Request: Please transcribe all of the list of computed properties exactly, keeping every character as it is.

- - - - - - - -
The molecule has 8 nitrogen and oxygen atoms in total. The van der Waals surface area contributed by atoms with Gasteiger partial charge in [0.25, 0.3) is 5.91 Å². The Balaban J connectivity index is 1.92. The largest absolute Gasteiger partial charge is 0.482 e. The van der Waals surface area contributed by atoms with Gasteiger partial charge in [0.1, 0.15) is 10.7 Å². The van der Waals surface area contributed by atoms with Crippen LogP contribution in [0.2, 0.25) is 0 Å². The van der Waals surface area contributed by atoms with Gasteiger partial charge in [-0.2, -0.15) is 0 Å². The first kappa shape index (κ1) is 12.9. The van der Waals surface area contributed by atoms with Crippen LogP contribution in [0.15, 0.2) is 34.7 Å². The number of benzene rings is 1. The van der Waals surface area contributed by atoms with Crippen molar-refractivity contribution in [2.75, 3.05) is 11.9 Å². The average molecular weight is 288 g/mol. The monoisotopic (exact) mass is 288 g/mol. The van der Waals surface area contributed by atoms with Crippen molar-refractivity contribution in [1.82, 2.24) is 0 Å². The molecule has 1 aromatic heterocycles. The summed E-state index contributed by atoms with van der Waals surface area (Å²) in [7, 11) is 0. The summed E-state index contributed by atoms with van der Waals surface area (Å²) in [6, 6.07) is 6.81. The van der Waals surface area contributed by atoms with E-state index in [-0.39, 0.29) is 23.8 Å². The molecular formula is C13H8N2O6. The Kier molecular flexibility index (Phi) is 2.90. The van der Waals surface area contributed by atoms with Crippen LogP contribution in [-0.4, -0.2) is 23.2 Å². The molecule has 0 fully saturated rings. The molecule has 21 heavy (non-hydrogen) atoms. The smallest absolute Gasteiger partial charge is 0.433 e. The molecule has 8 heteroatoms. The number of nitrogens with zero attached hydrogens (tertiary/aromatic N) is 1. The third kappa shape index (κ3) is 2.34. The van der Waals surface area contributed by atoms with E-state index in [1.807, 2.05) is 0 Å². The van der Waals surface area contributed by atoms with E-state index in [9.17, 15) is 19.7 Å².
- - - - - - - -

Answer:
The molecule has 8 nitrogen and oxygen atoms in total. The van der Waals surface area contributed by atoms with Gasteiger partial charge in [0.25, 0.3) is 5.91 Å². The Balaban J connectivity index is 1.92. The largest absolute Gasteiger partial charge is 0.482 e. The van der Waals surface area contributed by atoms with Gasteiger partial charge in [0.1, 0.15) is 10.7 Å². The van der Waals surface area contributed by atoms with Crippen LogP contribution in [0.2, 0.25) is 0 Å². The van der Waals surface area contributed by atoms with Gasteiger partial charge in [-0.2, -0.15) is 0 Å². The first kappa shape index (κ1) is 12.9. The van der Waals surface area contributed by atoms with Crippen LogP contribution in [0.15, 0.2) is 34.7 Å². The number of benzene rings is 1. The van der Waals surface area contributed by atoms with Crippen molar-refractivity contribution in [2.75, 3.05) is 11.9 Å². The average molecular weight is 288 g/mol. The monoisotopic (exact) mass is 288 g/mol. The van der Waals surface area contributed by atoms with Crippen molar-refractivity contribution in [1.82, 2.24) is 0 Å². The molecule has 1 aromatic heterocycles. The summed E-state index contributed by atoms with van der Waals surface area (Å²) in [7, 11) is 0. The summed E-state index contributed by atoms with van der Waals surface area (Å²) in [6, 6.07) is 6.81. The van der Waals surface area contributed by atoms with E-state index in [-0.39, 0.29) is 23.8 Å². The molecular formula is C13H8N2O6. The Kier molecular flexibility index (Phi) is 2.90. The van der Waals surface area contributed by atoms with Crippen LogP contribution in [-0.4, -0.2) is 23.2 Å². The molecule has 0 fully saturated rings. The molecule has 21 heavy (non-hydrogen) atoms. The smallest absolute Gasteiger partial charge is 0.433 e. The molecule has 8 heteroatoms. The number of nitrogens with zero attached hydrogens (tertiary/aromatic N) is 1. The third kappa shape index (κ3) is 2.34. The van der Waals surface area contributed by atoms with E-state index in [1.807, 2.05) is 0 Å². The van der Waals surface area contributed by atoms with E-state index in [9.17, 15) is 19.7 Å².